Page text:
“Her first year she played in the midfield, and I think she had a good freshman year,” said Tagliente. “Her true position is playing up front. She’s one of the few true goal scorers in the country. It’s just like ice hockey, soccer, field hockey — some people just are cut out to score goals. She has that ability. Playing her in the midfield freshman year, we needed her there and she did a great job. Last year she had to play in the midfield because we were a little thin personnel wise. Being able to get her up front, it’s good to get her in her natural position. If she gets a look in any game, she’s going to be a difference maker for us.”
Popper gave Princeton the fast start it was looking for in both games last weekend, and goalie Robyn Thompson was strong in cage as the Tigers widened their leads in both games. The forward line had made pregame goals of scoring first and followed through on it to take pressure off their defense.
“Having that set the tone that ‘we’ve got this,’ it really gave us momentum.” said Popper. “Obviously personally it felt good for me. No matter who scored that first goal, having that goal was really big for us.”
The wins even Princeton’s record at 2-2 heading into another difficult weekend. The Tigers will host underrated Delaware (1-5) in what looks like a trap game with defending national champion and top-ranked Northwestern (6-0) on Sunday and No. 3 Maryland (6-0) on Tuesday to follow. Princeton’s schedule is giving them constant challenges and helping them raise their level of play.
“It’s good, the kids are motivated,” said Tagliente. “They’re eager to get to the next game and play all these games and see where they’re at and see if they can send a message. They were open in the debrief we had after last weekend about how disappointed they were, and I equally was deeply disappointed. I said, ‘If you want to change it, you have to make a change and your next game is your next opportunity.’ They definitely sent a message this weekend about how they can play and what they’re about and they’re a team to be respected.”
Princeton learned a lot from the opening weekend that helped it post back-to-back wins to balance their record. The Tigers were able to take their disappointment from the start of the year and use it to push themselves to improve over a week.
“We definitely wanted a better result, and I think we could have gotten a better result, but it is a first weekend,” said Popper. “Looking back, we learned a lot about ourselves and how we have to play as a team and what other teams are going to bring at us. I think we did a great job of making those corrections and being strong this weekend. It is obviously tough but looking back we’re grateful for it because it’s a great learning experience.”
There has been a lot learning over the last two years for the program. Princeton was young overall last year with no senior class plus a freshman class that was new and a sophomore class that hadn’t gotten any college playing experience due to a 2020 season canceled due to COVID-19 concerns.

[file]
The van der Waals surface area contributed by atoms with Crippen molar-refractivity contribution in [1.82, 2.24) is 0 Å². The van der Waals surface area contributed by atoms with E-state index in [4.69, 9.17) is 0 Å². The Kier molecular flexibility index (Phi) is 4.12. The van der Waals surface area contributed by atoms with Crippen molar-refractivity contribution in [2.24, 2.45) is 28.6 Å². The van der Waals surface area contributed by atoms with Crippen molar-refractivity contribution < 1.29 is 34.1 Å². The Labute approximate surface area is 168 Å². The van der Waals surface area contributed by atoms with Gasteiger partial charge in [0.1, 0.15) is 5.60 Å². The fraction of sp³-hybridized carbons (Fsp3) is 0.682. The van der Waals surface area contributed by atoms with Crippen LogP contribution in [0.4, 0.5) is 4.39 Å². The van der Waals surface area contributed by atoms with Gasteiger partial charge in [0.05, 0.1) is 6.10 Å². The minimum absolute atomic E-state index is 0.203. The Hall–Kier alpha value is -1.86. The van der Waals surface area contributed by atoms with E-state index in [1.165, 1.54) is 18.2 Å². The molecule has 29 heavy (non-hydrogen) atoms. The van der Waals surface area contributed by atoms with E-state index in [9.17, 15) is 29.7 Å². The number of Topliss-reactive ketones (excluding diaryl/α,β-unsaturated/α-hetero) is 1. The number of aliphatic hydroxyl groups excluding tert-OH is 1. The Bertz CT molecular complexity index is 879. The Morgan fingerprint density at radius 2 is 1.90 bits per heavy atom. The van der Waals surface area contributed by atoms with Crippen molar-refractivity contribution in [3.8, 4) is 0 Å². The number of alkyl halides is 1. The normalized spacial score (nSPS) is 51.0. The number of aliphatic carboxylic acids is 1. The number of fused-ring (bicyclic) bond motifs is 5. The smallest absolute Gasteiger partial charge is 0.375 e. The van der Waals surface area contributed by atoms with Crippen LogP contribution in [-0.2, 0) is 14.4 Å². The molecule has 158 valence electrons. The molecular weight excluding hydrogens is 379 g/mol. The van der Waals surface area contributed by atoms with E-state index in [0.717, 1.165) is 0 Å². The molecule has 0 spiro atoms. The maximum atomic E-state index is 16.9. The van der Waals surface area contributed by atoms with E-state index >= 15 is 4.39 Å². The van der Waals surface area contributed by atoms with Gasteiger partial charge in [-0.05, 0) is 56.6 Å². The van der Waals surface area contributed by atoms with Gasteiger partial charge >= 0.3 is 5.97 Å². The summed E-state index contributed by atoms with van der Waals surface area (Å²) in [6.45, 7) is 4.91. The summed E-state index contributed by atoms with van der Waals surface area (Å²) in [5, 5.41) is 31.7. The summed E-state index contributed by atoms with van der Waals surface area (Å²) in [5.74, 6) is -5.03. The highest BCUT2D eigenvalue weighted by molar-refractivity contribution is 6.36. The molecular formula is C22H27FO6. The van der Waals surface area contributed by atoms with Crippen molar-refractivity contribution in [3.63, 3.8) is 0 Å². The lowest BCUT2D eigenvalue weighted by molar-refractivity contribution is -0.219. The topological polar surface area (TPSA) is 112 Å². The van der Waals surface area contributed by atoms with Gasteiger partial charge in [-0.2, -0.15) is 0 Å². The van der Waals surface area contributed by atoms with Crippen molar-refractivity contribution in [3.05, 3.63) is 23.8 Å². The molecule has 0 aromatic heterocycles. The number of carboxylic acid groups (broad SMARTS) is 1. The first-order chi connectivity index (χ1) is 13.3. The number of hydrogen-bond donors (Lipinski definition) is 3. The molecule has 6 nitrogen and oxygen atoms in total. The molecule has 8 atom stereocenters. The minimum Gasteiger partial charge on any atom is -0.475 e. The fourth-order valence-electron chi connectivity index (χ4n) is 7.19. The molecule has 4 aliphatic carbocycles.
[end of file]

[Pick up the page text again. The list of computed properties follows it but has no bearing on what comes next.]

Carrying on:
“We carried a lot of learning moments forward to this year in terms of how to play under pressure, play in big games, and know how to close out games when there’s pressure in games,” said Tagliente. “I think you see it with how many of them are playing on the field. All of them are on the field at some points of the game. They may not all start, some games they may, but they’re all on the field at different points in the game playing a lot of minutes. It’s a big jump to play college hockey. That experience pays a lot of dividends in terms of having experience how to press, how to defend, what to do in these moments. It’s hard to quantify how valuable it is right now.”
Popper is trying to make the most of her final season at Princeton, and plans on it being her final season of college hockey. Though she has an extra year of eligibility to play elsewhere, Popper doesn’t want to play anywhere except Princeton, and is inclined to begin law school after graduation. She is one of three captains for the Tigers along with classmates Hannah Davey and Ali McCarthy.
“I definitely think I’ve obviously learned a lot from last year to now, just trying to get everyone on board the best we can with the freshmen and obviously the sophomores too because they did only really did have one year,” said Popper. “Just feeling more comfortable and more experienced has definitely allowed me to be a better leader. Just knowing that it’s my last year I’m giving everything that I have so that we have a great experience on the field and off the field and building really strong connections as a team.”
Popper’s drive helped Princeton get back on track in the second weekend of the season. Her goals helped jumpstart the Tigers and showed just how valuable she can be up on their attack, somewhere that seems likely she will stay for the rest of the season.
“Playing midfield, I’m super used to that,” said Popper. “The back was definitely weird. I could take it as a learning opportunity and thankfully my main time was in the spring when we’re experimenting and it doesn’t affect our record. I do think it was a very unique experience, a good learning opportunity. But I’m very, very happy to be on the attack side of things where I am now.”